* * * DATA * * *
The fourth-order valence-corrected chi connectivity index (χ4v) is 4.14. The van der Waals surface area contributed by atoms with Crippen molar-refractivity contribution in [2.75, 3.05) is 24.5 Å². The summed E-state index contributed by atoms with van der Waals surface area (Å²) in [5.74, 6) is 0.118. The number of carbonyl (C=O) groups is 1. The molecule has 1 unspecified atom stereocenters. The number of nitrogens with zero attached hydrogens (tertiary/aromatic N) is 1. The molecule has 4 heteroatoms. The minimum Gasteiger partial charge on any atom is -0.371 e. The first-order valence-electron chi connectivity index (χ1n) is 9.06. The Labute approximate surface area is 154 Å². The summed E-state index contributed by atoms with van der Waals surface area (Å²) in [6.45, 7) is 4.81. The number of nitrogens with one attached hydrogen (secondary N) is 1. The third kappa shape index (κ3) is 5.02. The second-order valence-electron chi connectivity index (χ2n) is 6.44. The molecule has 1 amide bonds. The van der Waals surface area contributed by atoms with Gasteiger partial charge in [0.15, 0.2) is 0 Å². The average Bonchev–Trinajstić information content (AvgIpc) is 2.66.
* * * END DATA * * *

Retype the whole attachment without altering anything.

The fourth-order valence-corrected chi connectivity index (χ4v) is 4.14. The van der Waals surface area contributed by atoms with Crippen molar-refractivity contribution in [2.75, 3.05) is 24.5 Å². The summed E-state index contributed by atoms with van der Waals surface area (Å²) in [5.74, 6) is 0.118. The number of carbonyl (C=O) groups is 1. The molecule has 1 unspecified atom stereocenters. The number of nitrogens with zero attached hydrogens (tertiary/aromatic N) is 1. The molecule has 4 heteroatoms. The minimum Gasteiger partial charge on any atom is -0.371 e. The first-order valence-electron chi connectivity index (χ1n) is 9.06. The Labute approximate surface area is 154 Å². The summed E-state index contributed by atoms with van der Waals surface area (Å²) in [6.45, 7) is 4.81. The number of nitrogens with one attached hydrogen (secondary N) is 1. The third kappa shape index (κ3) is 5.02. The second-order valence-electron chi connectivity index (χ2n) is 6.44. The molecule has 1 amide bonds. The van der Waals surface area contributed by atoms with Gasteiger partial charge in [0.15, 0.2) is 0 Å². The average Bonchev–Trinajstić information content (AvgIpc) is 2.66.